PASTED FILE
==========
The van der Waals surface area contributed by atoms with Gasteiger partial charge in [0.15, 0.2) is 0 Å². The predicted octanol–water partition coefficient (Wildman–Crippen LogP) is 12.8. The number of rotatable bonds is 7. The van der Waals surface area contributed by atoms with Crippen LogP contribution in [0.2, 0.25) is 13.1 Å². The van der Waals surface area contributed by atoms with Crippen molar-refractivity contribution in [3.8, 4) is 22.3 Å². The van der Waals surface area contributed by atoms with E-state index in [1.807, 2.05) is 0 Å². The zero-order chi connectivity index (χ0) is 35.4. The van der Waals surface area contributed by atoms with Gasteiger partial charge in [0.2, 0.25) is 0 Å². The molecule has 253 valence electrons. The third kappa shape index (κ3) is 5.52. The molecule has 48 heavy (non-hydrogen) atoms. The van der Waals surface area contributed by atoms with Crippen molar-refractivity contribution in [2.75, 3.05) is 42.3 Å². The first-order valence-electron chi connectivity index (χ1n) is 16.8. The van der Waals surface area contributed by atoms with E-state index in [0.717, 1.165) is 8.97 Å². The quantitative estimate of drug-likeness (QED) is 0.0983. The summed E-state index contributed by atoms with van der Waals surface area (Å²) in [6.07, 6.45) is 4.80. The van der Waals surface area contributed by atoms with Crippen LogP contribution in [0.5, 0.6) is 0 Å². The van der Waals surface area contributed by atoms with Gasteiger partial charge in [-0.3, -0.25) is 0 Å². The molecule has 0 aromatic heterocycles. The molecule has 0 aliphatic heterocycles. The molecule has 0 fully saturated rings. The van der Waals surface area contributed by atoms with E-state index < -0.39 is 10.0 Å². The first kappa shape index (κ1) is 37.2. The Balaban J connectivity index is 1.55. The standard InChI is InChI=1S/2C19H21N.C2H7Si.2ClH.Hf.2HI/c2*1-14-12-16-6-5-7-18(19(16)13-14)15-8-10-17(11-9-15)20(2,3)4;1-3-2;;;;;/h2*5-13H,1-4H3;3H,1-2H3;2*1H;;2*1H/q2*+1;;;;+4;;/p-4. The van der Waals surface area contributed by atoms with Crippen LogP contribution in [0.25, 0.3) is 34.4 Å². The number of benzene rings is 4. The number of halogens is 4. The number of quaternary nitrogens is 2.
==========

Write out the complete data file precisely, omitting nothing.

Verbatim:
The van der Waals surface area contributed by atoms with Gasteiger partial charge in [0.15, 0.2) is 0 Å². The predicted octanol–water partition coefficient (Wildman–Crippen LogP) is 12.8. The number of rotatable bonds is 7. The van der Waals surface area contributed by atoms with Crippen LogP contribution in [0.2, 0.25) is 13.1 Å². The van der Waals surface area contributed by atoms with Crippen molar-refractivity contribution in [3.8, 4) is 22.3 Å². The van der Waals surface area contributed by atoms with E-state index in [1.807, 2.05) is 0 Å². The zero-order chi connectivity index (χ0) is 35.4. The van der Waals surface area contributed by atoms with Gasteiger partial charge in [0.2, 0.25) is 0 Å². The molecule has 253 valence electrons. The third kappa shape index (κ3) is 5.52. The molecule has 48 heavy (non-hydrogen) atoms. The van der Waals surface area contributed by atoms with Crippen molar-refractivity contribution in [2.75, 3.05) is 42.3 Å². The first-order valence-electron chi connectivity index (χ1n) is 16.8. The van der Waals surface area contributed by atoms with E-state index in [0.717, 1.165) is 8.97 Å². The quantitative estimate of drug-likeness (QED) is 0.0983. The summed E-state index contributed by atoms with van der Waals surface area (Å²) in [6.07, 6.45) is 4.80. The van der Waals surface area contributed by atoms with Crippen LogP contribution in [0.5, 0.6) is 0 Å². The van der Waals surface area contributed by atoms with Gasteiger partial charge in [-0.3, -0.25) is 0 Å². The molecule has 0 aromatic heterocycles. The molecule has 0 aliphatic heterocycles. The molecule has 0 fully saturated rings. The van der Waals surface area contributed by atoms with E-state index < -0.39 is 10.0 Å². The first kappa shape index (κ1) is 37.2. The Balaban J connectivity index is 1.55. The standard InChI is InChI=1S/2C19H21N.C2H7Si.2ClH.Hf.2HI/c2*1-14-12-16-6-5-7-18(19(16)13-14)15-8-10-17(11-9-15)20(2,3)4;1-3-2;;;;;/h2*5-13H,1-4H3;3H,1-2H3;2*1H;;2*1H/q2*+1;;;;+4;;/p-4. The van der Waals surface area contributed by atoms with Crippen LogP contribution in [0.25, 0.3) is 34.4 Å². The number of benzene rings is 4. The number of halogens is 4. The number of quaternary nitrogens is 2.